A Letter from Mulberry Grove, January 23, 1863

If you read a bit of the last post, you will know that Colonel Alexander James Lawton is the common thread that runs throughout the paper presented by E. L. Inabinett to the Lawton Family reunion in 1963. 

One hundred years earlier, on January 23, 1863, Alexander James Lawton wrote to his son Alexander Robert Lawton about the death of another son, Edward Payson Lawton, who died at Fredericksburg. Edward’s wife Evalina “Loyer” Davant Lawton had learned that he was wounded and had traveled from lower South Carolina to tend to him. Upon arrival she learned that he was deceased. 

The letter written by the Colonel describes in great detail the events before and after Edward’s death. He says that Edward’s body had been embalmed, which was a relief for me to know how people traveled with a deceased person. I’ve read of other accounts of widows reeclaiming their husbands who were killed, and now this makes me think that the bodies must have always been embalmed. I suppose now that I was expected to know that, because there was never a mention of embalming, but really, how would I know that? I suppose that I was to assume that. What a relief.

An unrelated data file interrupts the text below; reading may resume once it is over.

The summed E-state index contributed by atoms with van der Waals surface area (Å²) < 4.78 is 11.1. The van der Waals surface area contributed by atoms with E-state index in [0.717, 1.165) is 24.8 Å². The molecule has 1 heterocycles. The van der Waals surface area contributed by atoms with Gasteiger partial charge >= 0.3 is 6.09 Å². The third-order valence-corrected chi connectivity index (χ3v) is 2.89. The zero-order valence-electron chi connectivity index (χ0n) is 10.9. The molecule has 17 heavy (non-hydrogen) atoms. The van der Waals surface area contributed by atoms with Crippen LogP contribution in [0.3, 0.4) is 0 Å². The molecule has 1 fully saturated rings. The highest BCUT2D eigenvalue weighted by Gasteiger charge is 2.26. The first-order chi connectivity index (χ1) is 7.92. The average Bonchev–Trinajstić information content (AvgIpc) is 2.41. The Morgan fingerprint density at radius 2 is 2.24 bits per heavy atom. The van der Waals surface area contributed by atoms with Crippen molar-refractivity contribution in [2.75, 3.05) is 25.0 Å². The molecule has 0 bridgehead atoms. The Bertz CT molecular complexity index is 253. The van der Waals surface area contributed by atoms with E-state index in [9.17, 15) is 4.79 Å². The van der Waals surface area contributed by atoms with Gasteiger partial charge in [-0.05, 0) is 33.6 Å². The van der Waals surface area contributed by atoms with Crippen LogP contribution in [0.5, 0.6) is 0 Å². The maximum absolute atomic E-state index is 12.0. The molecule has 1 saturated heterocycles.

He also mentions another son, George Mosse Lawton, and George’s wife, the former Mary Lewis. We don’t know much about George. Strangely, he’s not recorded except in small bits here and there, like in George’s sister-in-law’s journal, that of Sarah Alexander Lawton, when she records his sudden death. 
These images come to me from a descendant, Elisabeth, of Edward Payson Lawton and Evalina “Loyer” Davant Lawton. It’s fun for me to note that Loyer is pronounced LOW-yuh. Reminds me that a Sugar’s mother said STEAM-uh and RIV-uh. 

   
   

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One Response to “A Letter from Mulberry Grove, January 23, 1863”

  1. LIbby Hromika Says:

    Such a beautiful letter of sadness, love, and faith in God.

    Liked by 1 person

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